Wednesday, January 28, 2015

Jim Beauchamp, Hard Work - 274

Originally published May 27, 2012
Mark Lemke thought he and his teammates got their manager in instructional league Jim Beauchamp upset one day in 1986, Lemke told The Associated Press years later.

But, to a team that include the young Lemke, David Justice and Ron Gant, Beauchamp looked toward the future, rather than that day's workouts.

"He got us together and told us if we work hard, one day this group will be riding down Peachtree Street in a ticker-tape parade," Lemke told The AP in October 1991. "Myself, I was thinking 'Where is Peachtree Street?'"

The occasion was that group of Braves entering the World Series against the Twins. That group included the Braves' first-year bench coach Beauchamp.

And, while that group didn't quite get that parade down Atlanta's Peachtree Street that year, Beauchamp and the Braves did get there as world champions four years later.

By 1991, Beauchamp was a good 16 years into his career as manager in the minors and coach in the majors. He was also more than three decades into his overall career in baseball, having spent 15 seasons previously as a player, 10 of those seasons with time in the majors.

And Beauchamp would continue in the game, staying with the Braves in one capacity or another until his passing in 2007, at the age of 68.

Beauchamp's managerial career began in 1975, the year after he played his last game as a player. He started at AA Columbus in the Astros system, an organization he twice played for. By 1976, he was helming AAA Memphis.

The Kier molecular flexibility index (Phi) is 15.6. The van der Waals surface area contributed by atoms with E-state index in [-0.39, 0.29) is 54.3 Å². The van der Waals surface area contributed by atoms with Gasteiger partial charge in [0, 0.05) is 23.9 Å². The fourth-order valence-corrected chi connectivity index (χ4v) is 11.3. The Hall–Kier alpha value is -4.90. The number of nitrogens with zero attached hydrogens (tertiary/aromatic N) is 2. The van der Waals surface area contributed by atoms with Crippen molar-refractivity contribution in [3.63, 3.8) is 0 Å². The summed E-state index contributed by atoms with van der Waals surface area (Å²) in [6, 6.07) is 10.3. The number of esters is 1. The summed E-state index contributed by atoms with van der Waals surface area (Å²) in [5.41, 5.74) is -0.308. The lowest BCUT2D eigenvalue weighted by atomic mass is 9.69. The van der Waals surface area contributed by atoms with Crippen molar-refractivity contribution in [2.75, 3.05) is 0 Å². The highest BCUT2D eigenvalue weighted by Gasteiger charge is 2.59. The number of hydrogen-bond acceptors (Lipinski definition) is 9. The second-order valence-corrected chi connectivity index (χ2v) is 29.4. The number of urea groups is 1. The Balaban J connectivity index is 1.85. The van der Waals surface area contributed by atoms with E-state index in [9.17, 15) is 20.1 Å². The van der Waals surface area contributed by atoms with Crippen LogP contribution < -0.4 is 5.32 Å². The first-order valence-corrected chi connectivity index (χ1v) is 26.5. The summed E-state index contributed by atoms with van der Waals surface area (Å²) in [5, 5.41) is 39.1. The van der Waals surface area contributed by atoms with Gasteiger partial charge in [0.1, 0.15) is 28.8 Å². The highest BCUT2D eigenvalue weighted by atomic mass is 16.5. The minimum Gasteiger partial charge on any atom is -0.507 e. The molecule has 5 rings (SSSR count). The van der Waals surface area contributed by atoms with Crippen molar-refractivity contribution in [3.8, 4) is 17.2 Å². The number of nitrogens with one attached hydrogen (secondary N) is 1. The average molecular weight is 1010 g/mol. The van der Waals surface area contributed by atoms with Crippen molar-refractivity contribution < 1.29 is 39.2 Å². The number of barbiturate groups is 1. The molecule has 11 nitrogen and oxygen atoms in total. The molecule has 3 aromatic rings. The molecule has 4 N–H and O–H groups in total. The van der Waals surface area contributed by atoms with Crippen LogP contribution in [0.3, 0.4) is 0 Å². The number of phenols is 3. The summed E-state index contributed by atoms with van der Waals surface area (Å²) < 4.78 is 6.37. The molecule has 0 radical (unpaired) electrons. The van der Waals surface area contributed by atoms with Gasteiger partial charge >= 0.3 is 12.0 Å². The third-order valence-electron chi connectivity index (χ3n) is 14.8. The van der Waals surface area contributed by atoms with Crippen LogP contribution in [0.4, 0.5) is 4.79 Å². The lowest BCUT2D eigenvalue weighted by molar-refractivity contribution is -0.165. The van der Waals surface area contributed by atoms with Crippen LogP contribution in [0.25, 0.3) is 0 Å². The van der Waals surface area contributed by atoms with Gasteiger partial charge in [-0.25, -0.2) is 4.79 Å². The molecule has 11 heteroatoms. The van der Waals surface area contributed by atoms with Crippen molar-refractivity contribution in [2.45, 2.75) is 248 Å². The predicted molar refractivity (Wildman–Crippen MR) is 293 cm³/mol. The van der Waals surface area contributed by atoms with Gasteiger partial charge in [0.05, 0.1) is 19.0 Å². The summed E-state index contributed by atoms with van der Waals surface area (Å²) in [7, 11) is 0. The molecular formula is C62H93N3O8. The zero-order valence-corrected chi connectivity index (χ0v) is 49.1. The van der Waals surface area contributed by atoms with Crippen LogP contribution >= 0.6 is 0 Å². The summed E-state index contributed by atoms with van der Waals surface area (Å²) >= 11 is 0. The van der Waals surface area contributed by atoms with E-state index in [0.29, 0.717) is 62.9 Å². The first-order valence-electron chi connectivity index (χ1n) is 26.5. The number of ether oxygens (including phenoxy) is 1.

Beauchamp stayed managing at AAA through 1984, moving to the Reds system in 1980 and the Blue Jays in 1982. Beauchamp joined the Blue Jays system the same year his son Kash Beauchamp did, the Blue Jays selecting the younger Beauchamp in the January 1982 draft.

In 1985, Jim Beauchamp joined the Braves system, the organization he would be with for the rest of his career. He managed AA Greenville that year, moving up to AAA Richmond in 1988, stewarding the Braves' young prospects to the majors.

In June 1990, Beauchamp watched over a young Steve Avery, liking what he saw.

"He's got it written all over him," Beauchamp told The New York Times Regional Newspapers of Avery. "He's a superstar, you know, just the way he carries himself, handles himself on the field. There's just not enough good things you can say about him."

Beauchamp moved up to Atlanta in 1991 as bench coach, staying in that capacity through 1998, including the championship year of 1995.

He then moved on to Braves minor league outfielder instructor, then supervisor of minor league field operations.

In December 2007, Beauchamp passed away after a battle with acute myelogenous leukemia.

"As a son, my fondest memory of him was how much he told us he loved us," son Kash Beauchamp told The Atlanta Journal-Constitution after his father's passing. "As tough as he was as a competitor and a baseball man, he had a very soft side when it came to being a father."

This covers Jim Beauchamp's managerial and coaching career. For his playing career, go to Jim Beauchamp, Can't Expect 

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